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WHO recommendations and the politics of expertise: policy transfer over AIDS policies in Africa

Perrine Bonvalet
Institut d'Études Politiques de Bordeaux
Perrine Bonvalet
Institut d'Études Politiques de Bordeaux
Open Panel

Abstract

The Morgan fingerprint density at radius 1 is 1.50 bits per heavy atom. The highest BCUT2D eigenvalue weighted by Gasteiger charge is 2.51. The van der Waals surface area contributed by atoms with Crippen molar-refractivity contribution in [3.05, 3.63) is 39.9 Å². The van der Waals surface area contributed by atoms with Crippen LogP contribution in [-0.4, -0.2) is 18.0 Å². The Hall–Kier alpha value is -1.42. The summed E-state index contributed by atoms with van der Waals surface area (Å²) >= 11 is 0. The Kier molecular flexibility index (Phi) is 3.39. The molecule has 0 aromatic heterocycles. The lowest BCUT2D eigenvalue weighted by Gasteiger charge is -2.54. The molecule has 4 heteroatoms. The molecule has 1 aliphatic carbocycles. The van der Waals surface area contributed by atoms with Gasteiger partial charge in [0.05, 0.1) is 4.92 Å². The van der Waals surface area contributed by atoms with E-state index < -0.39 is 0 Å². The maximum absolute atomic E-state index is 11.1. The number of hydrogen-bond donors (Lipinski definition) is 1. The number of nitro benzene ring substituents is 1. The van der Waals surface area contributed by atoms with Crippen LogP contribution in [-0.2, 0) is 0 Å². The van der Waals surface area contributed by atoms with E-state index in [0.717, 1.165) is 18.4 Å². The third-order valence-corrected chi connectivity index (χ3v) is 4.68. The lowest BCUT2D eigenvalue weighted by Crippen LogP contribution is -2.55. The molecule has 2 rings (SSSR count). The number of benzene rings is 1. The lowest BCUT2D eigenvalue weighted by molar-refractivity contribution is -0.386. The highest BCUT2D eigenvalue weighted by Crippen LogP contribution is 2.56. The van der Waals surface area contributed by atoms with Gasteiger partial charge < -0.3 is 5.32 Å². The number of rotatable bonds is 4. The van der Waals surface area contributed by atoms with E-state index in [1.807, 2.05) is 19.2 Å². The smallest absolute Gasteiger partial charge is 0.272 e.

International actors play a prevailing role in shaping AIDS policies in Africa. In this context, the World Health Organisation''s AIDS recommendations are of particular importance in developing similarities among countries'' policies. Presented as rational, consensual and neutral scientific evidence providing a basis for policy-making, they are extremely difficult to challenge, in spite of their constant and necessary improvement. Going back and forth between national and international levels, this paper aims at shedding light on the mechanisms that allow the predominance of these recommendations in shaping policies regardless of national particularities, thus participating in AIDS policy diffusion. This research is based on Benin''s policy for access to treatment (60 in-depth interviews and observational studies) at the national level and on the analysis of recommendations'' building at the international level. The centrality of the WHO and the UNAIDS and the alignment of international donors partly explain their unchallenged predominance at the national level. Using an “epistemic community” approach, this paper shows that there is also a process of internalization of these recommendations among health professionals and state actors, through training and networking, which helps build a consensus about medical knowledge. The appearance of national AIDS experts nonetheless gave the country a capacity to reject unfit recommendations. Controversies however happen only at the margin and the position of the WHO and UNAIDS enables them to keep an upper hand in these “battles over expertise”. It is mostly in international fora that the WHO recommendations are being challenged, sometimes by the very same experts.